The Two Roles of "That"
The word "that" plays two roles in English.
Sometimes it functions as a demonstrative, occurring before a noun, as in:
- That dog is mean.
- That waiter insulted me.
When it appears in this role, it cannot be dropped. This is shown by the ill-formedness of the following:
- *Dog is mean.
- *Waiter insulted me.
The other role "that" plays is as a complementizer, occurring before a clause, as in:
- I believe that all dogs are mammals.
- She thinks that apples are tasty.
- That John went to college means a lot to her.
When complementizer "that" appears in roles like (5) and (6), i.e. embedded beneath a verb like "believe" and "thinks", it is fine to drop, as in:
- I believe all dogs are mammals.
- She thinks apples are tasty.
When complementizer "that" appears in roles like (7), i.e. not embedded beneath a verb, you cannot drop it:
- *John went to college means a lot to her.
See Radford's Transformational Grammar: A First Course (1988) for more about this dropping.
How can you tell which role "that" is playing?
If what appears after "that" could stand alone as a sentence, and the whole "that"-construction is appearing after a verb like "thinks" or "believes", then "that" is functioning as a complementizer and can be dropped.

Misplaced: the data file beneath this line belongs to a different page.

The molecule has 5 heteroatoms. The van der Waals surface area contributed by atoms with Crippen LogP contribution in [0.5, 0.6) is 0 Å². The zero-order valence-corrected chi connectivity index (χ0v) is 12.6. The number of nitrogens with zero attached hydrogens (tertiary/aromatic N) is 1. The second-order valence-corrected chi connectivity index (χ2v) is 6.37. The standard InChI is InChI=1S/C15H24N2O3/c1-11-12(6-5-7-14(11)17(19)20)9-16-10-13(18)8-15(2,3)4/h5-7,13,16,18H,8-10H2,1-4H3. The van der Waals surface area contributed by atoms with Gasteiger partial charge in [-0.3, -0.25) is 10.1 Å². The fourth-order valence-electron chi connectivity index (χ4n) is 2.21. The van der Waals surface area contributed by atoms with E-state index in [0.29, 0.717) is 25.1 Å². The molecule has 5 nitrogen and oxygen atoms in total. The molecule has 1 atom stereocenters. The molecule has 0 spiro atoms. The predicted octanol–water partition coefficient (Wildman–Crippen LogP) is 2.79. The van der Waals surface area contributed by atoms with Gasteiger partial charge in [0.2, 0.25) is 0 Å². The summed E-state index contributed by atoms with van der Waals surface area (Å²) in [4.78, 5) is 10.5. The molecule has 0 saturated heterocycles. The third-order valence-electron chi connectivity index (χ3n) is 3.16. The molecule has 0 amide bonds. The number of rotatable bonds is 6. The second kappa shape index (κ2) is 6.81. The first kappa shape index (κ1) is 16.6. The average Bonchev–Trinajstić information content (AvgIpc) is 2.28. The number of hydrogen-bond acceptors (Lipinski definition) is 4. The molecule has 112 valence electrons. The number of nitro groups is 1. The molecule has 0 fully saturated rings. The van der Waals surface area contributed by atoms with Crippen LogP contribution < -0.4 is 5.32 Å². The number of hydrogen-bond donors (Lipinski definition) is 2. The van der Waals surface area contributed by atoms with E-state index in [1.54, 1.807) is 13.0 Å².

For example, in (8), "all dogs are mammals" (appearing after "believes") could stand alone as a full sentence. Similarly, in (9), "apples are tasty" (appearing after "thinks") could stand alone as a full sentence.
What "that" is doing when it acts as a complementizer is transforming a clause into something that can be the subject or object of a sentence. Verbs like "think" and "believe", i.e. verbs which concern so-called propositional attitudes, regularly take clausal objects, so you'll often see complementizer "that" appearing (or being dropped) after these verbs.
Verbs like "notice" and "note" (which you use in your example) operate in the same way.
In short, when "that" is acting as a complementizer of a clausal object, it is okay to drop it.
Why are we allowed to drop the complementizer?
Why exactly we are allowed to drop the complementizer is a mystery, as far as I know. It's just a rule of our syntax. If I had to speculate, I would say that we are allowed to drop the complementizer because the verbs that it would occur with are so strongly associated with clausal complements that there is no need for an overt indication of complementization.
In other languages there are different lexical items for the two functions of "that". For example, in French and Italian, the complementizer function is achieved with que and che respectively, whereas the demonstrative function is achieved with ce/cette and quel/quella respectively.